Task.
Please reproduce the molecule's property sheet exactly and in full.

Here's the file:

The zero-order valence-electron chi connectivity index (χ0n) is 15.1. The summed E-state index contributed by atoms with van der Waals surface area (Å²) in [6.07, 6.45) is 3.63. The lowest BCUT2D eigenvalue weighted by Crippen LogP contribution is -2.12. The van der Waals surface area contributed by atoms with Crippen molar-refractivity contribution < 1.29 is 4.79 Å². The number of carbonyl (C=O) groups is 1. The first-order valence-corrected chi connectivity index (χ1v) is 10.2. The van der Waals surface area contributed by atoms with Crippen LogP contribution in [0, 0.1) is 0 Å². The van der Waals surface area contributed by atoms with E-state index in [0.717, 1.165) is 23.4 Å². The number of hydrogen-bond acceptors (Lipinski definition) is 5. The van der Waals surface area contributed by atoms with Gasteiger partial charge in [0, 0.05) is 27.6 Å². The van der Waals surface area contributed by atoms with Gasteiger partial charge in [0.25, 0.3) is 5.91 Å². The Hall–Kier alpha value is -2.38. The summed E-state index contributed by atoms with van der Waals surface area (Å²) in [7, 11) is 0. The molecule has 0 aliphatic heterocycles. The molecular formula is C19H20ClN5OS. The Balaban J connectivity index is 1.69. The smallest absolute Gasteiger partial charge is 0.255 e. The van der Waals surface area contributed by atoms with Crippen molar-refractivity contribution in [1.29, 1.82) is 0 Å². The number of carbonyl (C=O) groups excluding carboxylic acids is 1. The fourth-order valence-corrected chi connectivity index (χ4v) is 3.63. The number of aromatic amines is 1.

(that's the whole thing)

The zero-order valence-electron chi connectivity index (χ0n) is 15.1. The summed E-state index contributed by atoms with van der Waals surface area (Å²) in [6.07, 6.45) is 3.63. The lowest BCUT2D eigenvalue weighted by Crippen LogP contribution is -2.12. The van der Waals surface area contributed by atoms with Crippen molar-refractivity contribution < 1.29 is 4.79 Å². The number of carbonyl (C=O) groups is 1. The first-order valence-corrected chi connectivity index (χ1v) is 10.2. The van der Waals surface area contributed by atoms with Crippen LogP contribution in [0, 0.1) is 0 Å². The van der Waals surface area contributed by atoms with E-state index in [0.717, 1.165) is 23.4 Å². The number of hydrogen-bond acceptors (Lipinski definition) is 5. The van der Waals surface area contributed by atoms with Gasteiger partial charge in [0, 0.05) is 27.6 Å². The van der Waals surface area contributed by atoms with Gasteiger partial charge in [0.25, 0.3) is 5.91 Å². The Hall–Kier alpha value is -2.38. The summed E-state index contributed by atoms with van der Waals surface area (Å²) in [7, 11) is 0. The molecule has 0 aliphatic heterocycles. The molecular formula is C19H20ClN5OS. The Balaban J connectivity index is 1.69. The smallest absolute Gasteiger partial charge is 0.255 e. The van der Waals surface area contributed by atoms with Crippen molar-refractivity contribution in [1.29, 1.82) is 0 Å². The number of carbonyl (C=O) groups excluding carboxylic acids is 1. The fourth-order valence-corrected chi connectivity index (χ4v) is 3.63. The number of aromatic amines is 1.